- Research article
- Open Access
Population based estimates of non-fatal injuries in the capital of Iran
BMC Public Health volume 11, Article number: 608 (2011)
Fatal injuries are at the top of the injury pyramid; however, non-fatal injuries are quite common and impose huge medical expenses on the population. Relying on hospital data will underestimate the incidence of non-fatal injuries. The aim of this study was to estimate the annual incidence and out of pocket medical expenses of all injuries in urban population of Tehran (the capital city of Iran).
Using the cluster random sampling approach, a household survey of residents of greater Tehran was performed on April 2008. At randomly selected residential locations, interviewers asked one adult person to report all injuries which have occurred during the past year for all household members, as well as the type of injury, place of occurrence, the activity, cause of accidents resulting in injuries, the amount of out of pocket medical expenses for injury, and whether they referred to hospital.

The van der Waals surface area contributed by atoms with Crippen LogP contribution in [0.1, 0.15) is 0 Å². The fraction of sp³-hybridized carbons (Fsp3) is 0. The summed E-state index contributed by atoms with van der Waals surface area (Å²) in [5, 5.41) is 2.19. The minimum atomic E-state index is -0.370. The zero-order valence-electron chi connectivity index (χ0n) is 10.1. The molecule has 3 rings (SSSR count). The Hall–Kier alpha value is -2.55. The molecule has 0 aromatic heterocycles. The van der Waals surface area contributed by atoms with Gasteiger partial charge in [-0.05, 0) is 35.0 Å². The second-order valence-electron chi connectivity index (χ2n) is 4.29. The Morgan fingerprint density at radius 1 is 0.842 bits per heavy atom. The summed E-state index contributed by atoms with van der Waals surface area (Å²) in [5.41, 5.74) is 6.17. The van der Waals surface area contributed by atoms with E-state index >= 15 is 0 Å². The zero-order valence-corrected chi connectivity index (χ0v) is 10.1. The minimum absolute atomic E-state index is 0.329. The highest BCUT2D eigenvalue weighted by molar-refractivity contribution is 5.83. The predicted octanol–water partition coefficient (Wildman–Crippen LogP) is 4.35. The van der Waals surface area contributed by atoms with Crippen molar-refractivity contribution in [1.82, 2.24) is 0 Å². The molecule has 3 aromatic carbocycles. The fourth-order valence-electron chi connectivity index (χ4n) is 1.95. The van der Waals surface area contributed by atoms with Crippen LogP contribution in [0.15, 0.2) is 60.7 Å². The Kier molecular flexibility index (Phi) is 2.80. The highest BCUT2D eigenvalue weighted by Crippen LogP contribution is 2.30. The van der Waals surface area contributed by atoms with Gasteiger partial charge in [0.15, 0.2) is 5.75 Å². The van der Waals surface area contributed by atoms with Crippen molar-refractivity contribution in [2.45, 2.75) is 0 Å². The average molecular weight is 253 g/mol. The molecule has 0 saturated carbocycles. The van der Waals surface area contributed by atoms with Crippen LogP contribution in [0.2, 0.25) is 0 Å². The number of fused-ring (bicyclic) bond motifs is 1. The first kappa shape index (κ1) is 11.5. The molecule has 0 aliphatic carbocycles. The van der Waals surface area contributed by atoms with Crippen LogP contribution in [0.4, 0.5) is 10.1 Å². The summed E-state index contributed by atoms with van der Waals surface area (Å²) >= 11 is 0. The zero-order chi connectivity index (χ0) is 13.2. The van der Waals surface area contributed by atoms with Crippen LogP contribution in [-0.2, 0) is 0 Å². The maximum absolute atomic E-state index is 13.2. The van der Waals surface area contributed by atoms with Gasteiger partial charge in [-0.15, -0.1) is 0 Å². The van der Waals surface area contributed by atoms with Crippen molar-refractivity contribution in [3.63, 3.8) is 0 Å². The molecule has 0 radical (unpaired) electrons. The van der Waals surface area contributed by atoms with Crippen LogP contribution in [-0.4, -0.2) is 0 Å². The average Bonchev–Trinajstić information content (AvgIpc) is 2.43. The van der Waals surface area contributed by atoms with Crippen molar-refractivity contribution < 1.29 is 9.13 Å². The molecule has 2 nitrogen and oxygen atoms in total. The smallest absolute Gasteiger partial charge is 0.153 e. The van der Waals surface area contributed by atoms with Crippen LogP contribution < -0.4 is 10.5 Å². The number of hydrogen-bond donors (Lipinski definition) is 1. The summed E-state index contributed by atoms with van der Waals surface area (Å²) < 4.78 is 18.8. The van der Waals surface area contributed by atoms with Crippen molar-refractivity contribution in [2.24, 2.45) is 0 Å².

This study included 2,450 households residing in Tehran during 2007-8. The annual incidence of all injuries was 188.7 (180.7-196.9), significant injuries needing any medical care was 68.8 (63.7-74.2), fractures was 19.3 (16.6 - 22.4), and injuries resulted in hospitalization was 16.7 (14.2 - 19.6) per 1000 population. The annual incidence of fatal injuries was 33 (7-96) per 100,000 Population. In children aged 15 or less, the annual incidence of all injuries was 137.2 (120.0 - 155.9), significant injuries needing any medical care was 64.2 (52.2 - 78.0), fractures was 21.8 (15.0 - 30.7), and injuries resulted in hospitalization was 6.8 (3.3 - 12.5) per 1000 population. The mean out of pocket medical expense for injuries was 19.9 USD.